This winter, in some of North America’s coldest cities, towering castles of ice will rise from the snow-covered ground. These frozen fairytale lands resemble something straight out of Narnia. Icicle-adorned archways greet guests as they enter the winter wonderland of Ice Castles, an awe-inspiring attraction that draws hundreds of thousands of people from across the globe each winter.
Ice Castles is more than an Instagram-worthy attraction though. It is a true family-friendly winter experience. Inside the walls of this frozen fortress, families race down ice-carved slides and children crawl through tunnels and squeeze through a maze of slot canyons. Couples embrace as they pose for a picture perched on an icy throne, and people of all generations gaze in wonderment as fire dancers entertain the crowds inside the wintry walls.
The glacial blue cascades of ice are transformed at night into a brilliant color-changing light display. LED lights embedded inside the 25 million pounds of ice twinkle along to music, as they change from blue to purple to red, white, and even green.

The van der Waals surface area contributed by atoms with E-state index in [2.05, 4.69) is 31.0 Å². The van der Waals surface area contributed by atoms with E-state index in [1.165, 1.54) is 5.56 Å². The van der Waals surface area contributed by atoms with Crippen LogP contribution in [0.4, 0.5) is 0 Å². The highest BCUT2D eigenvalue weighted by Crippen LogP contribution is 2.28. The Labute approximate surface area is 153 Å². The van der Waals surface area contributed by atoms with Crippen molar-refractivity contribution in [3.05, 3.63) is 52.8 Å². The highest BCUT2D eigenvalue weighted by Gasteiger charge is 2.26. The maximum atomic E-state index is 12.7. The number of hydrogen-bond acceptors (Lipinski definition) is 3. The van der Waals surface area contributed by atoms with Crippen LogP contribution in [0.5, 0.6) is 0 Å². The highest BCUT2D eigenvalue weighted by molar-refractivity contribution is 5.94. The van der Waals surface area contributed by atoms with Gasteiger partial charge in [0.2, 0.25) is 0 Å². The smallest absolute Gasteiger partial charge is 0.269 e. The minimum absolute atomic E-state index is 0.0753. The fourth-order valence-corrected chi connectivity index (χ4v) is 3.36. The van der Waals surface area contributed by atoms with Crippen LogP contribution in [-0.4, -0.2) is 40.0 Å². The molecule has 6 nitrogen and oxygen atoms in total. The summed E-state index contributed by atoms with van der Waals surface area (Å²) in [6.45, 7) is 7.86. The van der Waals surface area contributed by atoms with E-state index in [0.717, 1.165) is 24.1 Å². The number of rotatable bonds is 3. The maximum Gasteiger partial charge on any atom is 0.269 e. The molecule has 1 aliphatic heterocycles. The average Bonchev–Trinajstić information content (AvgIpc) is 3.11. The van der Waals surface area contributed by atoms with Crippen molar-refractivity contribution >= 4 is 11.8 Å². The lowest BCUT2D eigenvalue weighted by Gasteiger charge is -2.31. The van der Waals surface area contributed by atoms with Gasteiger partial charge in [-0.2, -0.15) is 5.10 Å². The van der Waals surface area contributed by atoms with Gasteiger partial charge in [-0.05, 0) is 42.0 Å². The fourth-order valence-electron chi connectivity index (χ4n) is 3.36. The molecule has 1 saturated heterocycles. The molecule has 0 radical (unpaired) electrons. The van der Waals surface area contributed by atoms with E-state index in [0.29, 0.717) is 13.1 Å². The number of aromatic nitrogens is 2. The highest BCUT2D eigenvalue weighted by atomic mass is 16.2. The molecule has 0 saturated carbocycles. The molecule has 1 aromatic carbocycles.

While the Ice Castles are breathtaking to experience, the real magic is in their backstory. This internationally renowned winter attraction all started as a front yard creation that a loving father made for his children.
In 2009, Brent Christensen, a Utah father of six, was looking for ways for his family to enjoy the outdoors together during the brutal winter months.
His creative icy display brought out crowds of locals, and within a few years, Ice Castles went from a front yard wonder to an international company with six locations across Canada and the United States.
Although Christensen still designs every ice castle, it now takes a team of professional builders to turn his inspiration into reality.
Beginning in early December, when temperatures are finally cold enough to sustain construction, a team of ice artisans at each location grow and hand-place more than 10,000 icicles each day. The icicles are drenched in water and the process is repeated over and over again to form columns of ice that reach 40 feet high. Within a matter of weeks, empty fields are transformed into winter playgrounds.
While Ice Castles continues to expand into new cities, Christensen finds the most pleasure in knowing his kingdom of creativity brings smiles to so many faces each winter.
Ice Castles has locations in Midway, Utah; Lake Geneva, Wisconsin; Lincoln, New Hampshire; Stillwater, Minnesota; Dillon, Colorado; and Edmonton, Alberta. Although Mother Nature determines the exact opening dates, Ice Castles traditionally open in late December and close in early March when spring begins to surface.